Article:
6633 Arctic Ultra: CP4 to CP5 (Mid-Point Peel River to Aklavik)


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We set off from CP4 and it got dark very quickly. The fatigue was setting in, so we decided to bivvy up quite soon after setting off. As before, the alarm was set for an hour and I was asleep as I my head hit the pillow. On waking, it was freezing again, maybe -25'C and it took us a while to warm up this time, but we got there, eventually. 

So far the arctic weather gods had been fairly kind to us, that was about to change! As we progressed through the night the wind started to pick up, nothing too serious but as soon as daylight arrived the winds started to really smash us. No matter where we were on the ice road, it seemed like we had a head wind. The wind was turning into a storm, snow was whipping across us and it was a real grind. It was head down action for hours, driving onwards, hoping that the storm would blow through.......but it didn't. This was a tough slog, I wasn't sure how long we could keep this up for! For a second the wind seemed to subside, we were knackered, so Hayley and I took the decision to try to bivvy out for an hour, hoping that when we woke the storm would have disappeared. 

Whilst setting up our bivvy systems, some snow got blown into our sleeping bags, this had to be removed quickly as we couldn't allow our down sleeping bags to get wet, that could be catasrophic. Snow removed and we were both asleep within minutes. 

An hour passes and we're back on the ice road grinding out the miles. The wind has died down a bit, it's still pretty strong but not a patch on the previous few hours, so we try to make headway whilst we can........except that we're knackered. The snow storm had really battered us and taken a lot out of our bodies. We're eating well but it just feels really hard. After a few more hours we decide to have another bivvy, we get off the ice road onto a soft snow bank and set up camp. We decide to eat first, then sleep. Whilst doing this more snow gets blown into our sleeping bags, which we have to remove quickly to avoid ruining the thermal properities of the sleeping bag. We decide on 2 hours sleep and, again, I'm sleeping like a baby before my head hits the pillow! 

Next I hear Hayley shouting to me, "Mark, Mark, get up, I'm freezing cold, we need to move!" I think it's a dream, I stick my head out of my bivvy bag and see Hayley staring at me. She's cold. Very cold. We need to move. We need to move fast.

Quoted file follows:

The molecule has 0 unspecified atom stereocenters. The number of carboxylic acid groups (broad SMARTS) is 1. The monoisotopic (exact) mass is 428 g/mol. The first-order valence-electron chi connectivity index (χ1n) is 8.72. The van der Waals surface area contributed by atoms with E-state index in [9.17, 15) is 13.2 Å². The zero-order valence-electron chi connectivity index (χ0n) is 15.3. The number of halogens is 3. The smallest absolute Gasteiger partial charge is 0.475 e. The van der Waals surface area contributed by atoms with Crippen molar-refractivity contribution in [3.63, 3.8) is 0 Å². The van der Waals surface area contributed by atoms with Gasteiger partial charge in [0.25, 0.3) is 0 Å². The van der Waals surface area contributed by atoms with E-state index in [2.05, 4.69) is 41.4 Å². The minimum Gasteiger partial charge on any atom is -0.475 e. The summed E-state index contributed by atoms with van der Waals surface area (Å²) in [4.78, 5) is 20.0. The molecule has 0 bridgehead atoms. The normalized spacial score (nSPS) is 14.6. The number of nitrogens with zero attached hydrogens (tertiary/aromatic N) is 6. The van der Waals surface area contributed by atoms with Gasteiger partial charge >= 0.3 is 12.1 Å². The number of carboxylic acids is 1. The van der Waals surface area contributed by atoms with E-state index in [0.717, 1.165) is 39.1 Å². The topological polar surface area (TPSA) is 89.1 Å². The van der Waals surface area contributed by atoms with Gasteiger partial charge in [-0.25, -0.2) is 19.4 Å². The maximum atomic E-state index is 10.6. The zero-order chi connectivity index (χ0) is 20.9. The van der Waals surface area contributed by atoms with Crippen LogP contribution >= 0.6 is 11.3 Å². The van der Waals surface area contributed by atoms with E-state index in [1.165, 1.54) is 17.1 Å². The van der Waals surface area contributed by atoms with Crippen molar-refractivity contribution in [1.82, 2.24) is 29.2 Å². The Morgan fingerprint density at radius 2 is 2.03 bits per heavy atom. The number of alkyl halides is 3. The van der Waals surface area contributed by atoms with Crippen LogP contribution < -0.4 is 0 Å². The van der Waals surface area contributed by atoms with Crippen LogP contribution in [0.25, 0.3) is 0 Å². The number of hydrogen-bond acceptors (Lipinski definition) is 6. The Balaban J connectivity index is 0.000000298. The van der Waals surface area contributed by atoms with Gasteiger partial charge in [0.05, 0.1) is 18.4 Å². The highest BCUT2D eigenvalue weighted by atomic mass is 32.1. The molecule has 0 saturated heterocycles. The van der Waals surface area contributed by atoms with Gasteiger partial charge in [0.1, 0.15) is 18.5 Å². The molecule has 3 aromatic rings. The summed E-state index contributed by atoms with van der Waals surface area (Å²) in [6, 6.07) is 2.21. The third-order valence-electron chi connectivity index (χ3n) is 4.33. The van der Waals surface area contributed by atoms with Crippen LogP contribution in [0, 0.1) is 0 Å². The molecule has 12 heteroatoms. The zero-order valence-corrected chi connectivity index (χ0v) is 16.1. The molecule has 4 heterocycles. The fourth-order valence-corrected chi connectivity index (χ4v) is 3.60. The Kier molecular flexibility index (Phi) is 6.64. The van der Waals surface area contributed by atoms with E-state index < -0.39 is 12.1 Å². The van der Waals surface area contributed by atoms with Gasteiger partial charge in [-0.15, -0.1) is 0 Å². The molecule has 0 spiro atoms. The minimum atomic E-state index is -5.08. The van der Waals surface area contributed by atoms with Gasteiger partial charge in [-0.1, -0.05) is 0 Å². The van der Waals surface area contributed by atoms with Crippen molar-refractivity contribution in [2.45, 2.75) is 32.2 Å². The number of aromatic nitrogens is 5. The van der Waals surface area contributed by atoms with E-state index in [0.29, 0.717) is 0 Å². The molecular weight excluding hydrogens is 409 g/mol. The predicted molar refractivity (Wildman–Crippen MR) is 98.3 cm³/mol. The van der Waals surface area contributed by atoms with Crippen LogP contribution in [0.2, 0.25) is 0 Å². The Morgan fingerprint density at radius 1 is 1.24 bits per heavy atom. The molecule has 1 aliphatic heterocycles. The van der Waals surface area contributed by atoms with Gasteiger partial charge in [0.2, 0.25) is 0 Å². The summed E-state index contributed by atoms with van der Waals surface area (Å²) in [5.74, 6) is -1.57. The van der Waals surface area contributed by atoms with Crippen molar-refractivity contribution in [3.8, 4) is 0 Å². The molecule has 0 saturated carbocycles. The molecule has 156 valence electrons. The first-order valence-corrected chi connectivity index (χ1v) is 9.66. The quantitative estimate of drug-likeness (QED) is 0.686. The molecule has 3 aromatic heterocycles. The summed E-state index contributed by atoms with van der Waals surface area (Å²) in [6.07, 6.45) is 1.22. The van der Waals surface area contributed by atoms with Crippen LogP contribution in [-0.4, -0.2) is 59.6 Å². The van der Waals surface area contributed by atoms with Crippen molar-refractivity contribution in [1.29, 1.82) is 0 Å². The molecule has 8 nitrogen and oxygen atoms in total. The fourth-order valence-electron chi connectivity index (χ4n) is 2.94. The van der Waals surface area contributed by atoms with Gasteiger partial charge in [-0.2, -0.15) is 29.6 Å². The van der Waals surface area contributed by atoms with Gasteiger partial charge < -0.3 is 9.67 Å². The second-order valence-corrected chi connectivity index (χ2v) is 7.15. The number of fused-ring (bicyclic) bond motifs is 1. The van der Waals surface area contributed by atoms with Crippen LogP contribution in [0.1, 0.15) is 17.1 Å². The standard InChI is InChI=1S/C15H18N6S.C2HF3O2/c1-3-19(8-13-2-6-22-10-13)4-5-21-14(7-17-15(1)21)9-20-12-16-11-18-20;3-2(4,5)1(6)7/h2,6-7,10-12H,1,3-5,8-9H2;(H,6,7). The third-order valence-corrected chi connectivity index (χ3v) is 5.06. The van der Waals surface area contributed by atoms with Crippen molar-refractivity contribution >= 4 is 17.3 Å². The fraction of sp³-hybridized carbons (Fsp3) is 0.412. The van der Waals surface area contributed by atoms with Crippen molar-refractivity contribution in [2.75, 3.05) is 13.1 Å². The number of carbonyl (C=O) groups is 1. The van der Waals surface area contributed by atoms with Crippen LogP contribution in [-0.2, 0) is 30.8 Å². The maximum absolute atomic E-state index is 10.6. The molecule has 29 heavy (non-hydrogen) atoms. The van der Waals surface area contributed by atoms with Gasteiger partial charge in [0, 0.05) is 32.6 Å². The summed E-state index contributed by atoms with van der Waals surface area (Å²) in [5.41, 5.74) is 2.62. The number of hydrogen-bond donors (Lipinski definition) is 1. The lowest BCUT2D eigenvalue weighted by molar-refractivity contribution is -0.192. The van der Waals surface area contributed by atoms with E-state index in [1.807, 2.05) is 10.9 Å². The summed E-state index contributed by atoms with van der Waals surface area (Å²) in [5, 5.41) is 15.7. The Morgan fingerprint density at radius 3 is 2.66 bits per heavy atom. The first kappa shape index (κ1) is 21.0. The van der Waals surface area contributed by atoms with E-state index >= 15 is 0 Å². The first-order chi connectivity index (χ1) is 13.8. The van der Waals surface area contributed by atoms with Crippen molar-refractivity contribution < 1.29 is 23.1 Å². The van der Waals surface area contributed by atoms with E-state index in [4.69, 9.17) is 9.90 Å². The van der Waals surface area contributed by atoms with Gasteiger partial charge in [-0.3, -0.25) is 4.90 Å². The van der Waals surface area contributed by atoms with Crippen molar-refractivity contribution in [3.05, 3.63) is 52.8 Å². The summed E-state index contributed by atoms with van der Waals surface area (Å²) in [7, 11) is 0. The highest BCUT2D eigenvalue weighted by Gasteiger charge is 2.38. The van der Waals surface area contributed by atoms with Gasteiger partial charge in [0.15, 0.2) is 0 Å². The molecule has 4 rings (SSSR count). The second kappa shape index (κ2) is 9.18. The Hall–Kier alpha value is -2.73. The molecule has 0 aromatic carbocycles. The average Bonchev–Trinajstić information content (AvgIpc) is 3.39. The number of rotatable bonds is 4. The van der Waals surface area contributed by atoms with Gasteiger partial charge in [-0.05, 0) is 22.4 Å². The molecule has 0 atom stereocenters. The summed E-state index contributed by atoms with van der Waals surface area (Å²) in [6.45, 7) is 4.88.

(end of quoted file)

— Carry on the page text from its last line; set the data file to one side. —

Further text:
No more words were exchanged, we quickly got our bivvy systems wrapped up and into our pulks, got our big down jackets on and we were moving down the ice road within 2 minutes. This was quick and slick, and was testament to the hours of practise we'd both done prior to arriving in Canada. People talk about the fitness training required for this event, and that is massive, but if you don't know your systems and how to move quickly, then it could be an early end for you at this race.

54410185 10161996972495179 2411575912811200512 nAfter a few more hours on the ice road, we realise we still have 5 or 6 hours before reaching the next checkpoint, so we decide that we probably need another sleep. This bivvy was without issue and after an hour we were back on the road and heading towards CP5. It was now dark and as we approached the checkpoint Kev came out to guide us in (this checkpoint was at a community centre) and show us where everything was. The checkpoint was full of sleeping crew members and DNF'd athletes, so we had to be quiet, which wasn't ideal as tip toeing around and whispering wasn't the ideal scenario. 

We got some food and decided we'd sleep for 3 1/2 hours. We got some good sleep here, unfortunately I didn't get woken by the crew until 20 minutes after the allocated wake up call time, so I was rushing around to pack up my pulk and get my food and fluids ready for my departure. Kev and Vlad were great here and really helped with my packing, and before we knew it we were out on the ice road again and heading towards CP6.  

CP4 to CP5 (Mid-Point Peel River to Aklavik) 51 miles (total: 211 miles)